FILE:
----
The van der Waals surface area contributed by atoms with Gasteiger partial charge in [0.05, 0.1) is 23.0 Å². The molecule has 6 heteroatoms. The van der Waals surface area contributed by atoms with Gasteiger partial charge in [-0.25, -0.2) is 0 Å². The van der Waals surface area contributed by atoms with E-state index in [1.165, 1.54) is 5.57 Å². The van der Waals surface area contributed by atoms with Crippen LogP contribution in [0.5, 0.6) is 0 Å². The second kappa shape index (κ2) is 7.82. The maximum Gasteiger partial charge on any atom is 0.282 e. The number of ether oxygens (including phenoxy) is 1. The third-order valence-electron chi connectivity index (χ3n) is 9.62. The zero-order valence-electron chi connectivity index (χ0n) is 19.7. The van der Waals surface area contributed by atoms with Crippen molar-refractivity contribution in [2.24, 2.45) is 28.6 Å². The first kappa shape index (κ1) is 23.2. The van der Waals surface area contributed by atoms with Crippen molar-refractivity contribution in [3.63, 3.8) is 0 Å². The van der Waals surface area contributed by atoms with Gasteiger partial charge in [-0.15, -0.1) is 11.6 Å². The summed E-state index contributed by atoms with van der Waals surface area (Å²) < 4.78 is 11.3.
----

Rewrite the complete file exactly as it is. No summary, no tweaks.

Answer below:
The van der Waals surface area contributed by atoms with Gasteiger partial charge in [0.05, 0.1) is 23.0 Å². The molecule has 6 heteroatoms. The van der Waals surface area contributed by atoms with Gasteiger partial charge in [-0.25, -0.2) is 0 Å². The van der Waals surface area contributed by atoms with E-state index in [1.165, 1.54) is 5.57 Å². The van der Waals surface area contributed by atoms with Crippen LogP contribution in [0.5, 0.6) is 0 Å². The second kappa shape index (κ2) is 7.82. The maximum Gasteiger partial charge on any atom is 0.282 e. The number of ether oxygens (including phenoxy) is 1. The third-order valence-electron chi connectivity index (χ3n) is 9.62. The zero-order valence-electron chi connectivity index (χ0n) is 19.7. The van der Waals surface area contributed by atoms with Crippen molar-refractivity contribution in [2.24, 2.45) is 28.6 Å². The first kappa shape index (κ1) is 23.2. The van der Waals surface area contributed by atoms with Crippen molar-refractivity contribution in [3.63, 3.8) is 0 Å². The van der Waals surface area contributed by atoms with Gasteiger partial charge in [-0.15, -0.1) is 11.6 Å². The summed E-state index contributed by atoms with van der Waals surface area (Å²) < 4.78 is 11.3.